Organisation - August 30, 2012

A bright jacket and a friendly word for everyone

They'll be out on the streets from now until 12 September. Liberally handing out friendly smiles, flyers, roses, pens or other freebies. Dauntlessly approaching shoppers who try to duck out of their way or mutter something about money-grubbers, but who occasionally allow themselves to be drawn into a discussion. The campaigners don't make any money out of it. A few politically active Wageningen UR staff talk about what drives them.

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A political career? 'Not at all' what he is aiming at. 'That is definitely not what drives me', says Peter van Beveren, PhD researcher at the Farm Technology chair group. The question makes him laugh, in fact. Yet there he stands at the info fair for first-years, representing the Christian Democratic party CDA, putting up posters and handing out flyers. He is a voluntary CDA board member, something he does because he enjoys it but also as a way of networking. Van Beveren: 'Something like putting up posters is not very exciting in itself but the nice thing is you are doing something together with other members.' Volunteers from other parties are full of praise for the social side of it too. Nico Bijl, project manager at Facilities and Services and Socialist Party (SP) board member in Wageningen, always enjoys going to the kick-off of the campaign. Members from all sorts of different departments have a chat and the volunteers are thanked by the MPs. 'Anyway it's just very nice to campaign', says Bijl. 'Especially the discussions with people at the market or the supermarket.' This year he can be found plying local markets and events - armed with unique tomato cookies. The campaigners clearly enjoy engaging in discussion about party politics and regularly go into campaigning mode. Bijl almost continuously runs off the compelling reasons why students should vote SP. Another real political animal is Sina Salim, PhD researcher in Bioprocess Technology and number 28 on the list of liberal-democratic party D66. Salim is an eloquent speaker who talks nineteen to the dozen both about his PhD research on algae and about D66's reform agenda. 'Just interrupt me if I don't stop talking', he says quickly. 'You will notice that politicians don't usually stop of their own accord.'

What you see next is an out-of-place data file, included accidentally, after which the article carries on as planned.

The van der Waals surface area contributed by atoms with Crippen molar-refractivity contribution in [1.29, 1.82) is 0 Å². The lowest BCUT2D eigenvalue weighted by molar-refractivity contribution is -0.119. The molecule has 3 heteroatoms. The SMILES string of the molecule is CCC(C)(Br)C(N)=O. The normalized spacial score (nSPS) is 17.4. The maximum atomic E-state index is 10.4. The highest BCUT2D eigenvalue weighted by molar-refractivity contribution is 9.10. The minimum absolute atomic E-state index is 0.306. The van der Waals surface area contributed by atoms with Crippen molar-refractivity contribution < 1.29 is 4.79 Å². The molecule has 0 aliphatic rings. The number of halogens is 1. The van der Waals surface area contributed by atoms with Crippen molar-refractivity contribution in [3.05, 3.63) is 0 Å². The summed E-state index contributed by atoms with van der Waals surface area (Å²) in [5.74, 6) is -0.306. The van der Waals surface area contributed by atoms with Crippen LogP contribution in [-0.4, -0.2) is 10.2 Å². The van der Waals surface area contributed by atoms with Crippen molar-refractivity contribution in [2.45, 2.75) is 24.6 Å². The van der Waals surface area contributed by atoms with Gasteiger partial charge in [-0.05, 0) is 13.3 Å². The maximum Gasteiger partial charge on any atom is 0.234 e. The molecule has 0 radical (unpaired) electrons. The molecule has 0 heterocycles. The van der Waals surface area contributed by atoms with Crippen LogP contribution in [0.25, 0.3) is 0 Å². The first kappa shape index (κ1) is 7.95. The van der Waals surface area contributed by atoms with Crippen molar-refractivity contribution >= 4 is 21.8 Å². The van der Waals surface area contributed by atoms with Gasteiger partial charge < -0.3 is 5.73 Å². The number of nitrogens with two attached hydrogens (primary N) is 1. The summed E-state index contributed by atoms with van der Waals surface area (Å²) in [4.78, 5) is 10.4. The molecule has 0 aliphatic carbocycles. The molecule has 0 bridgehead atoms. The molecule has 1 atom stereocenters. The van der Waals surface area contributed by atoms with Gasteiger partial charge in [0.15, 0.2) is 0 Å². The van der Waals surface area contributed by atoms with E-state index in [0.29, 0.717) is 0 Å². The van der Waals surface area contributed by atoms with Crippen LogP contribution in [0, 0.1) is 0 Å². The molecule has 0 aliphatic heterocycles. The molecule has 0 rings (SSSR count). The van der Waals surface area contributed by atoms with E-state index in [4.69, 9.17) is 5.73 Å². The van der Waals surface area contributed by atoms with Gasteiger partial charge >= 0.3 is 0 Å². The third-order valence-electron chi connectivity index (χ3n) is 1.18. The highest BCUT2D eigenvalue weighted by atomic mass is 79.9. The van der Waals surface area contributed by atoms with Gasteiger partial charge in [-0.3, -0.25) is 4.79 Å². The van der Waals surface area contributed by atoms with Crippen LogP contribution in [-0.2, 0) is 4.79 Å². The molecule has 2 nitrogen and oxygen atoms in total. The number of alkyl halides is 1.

Devil's party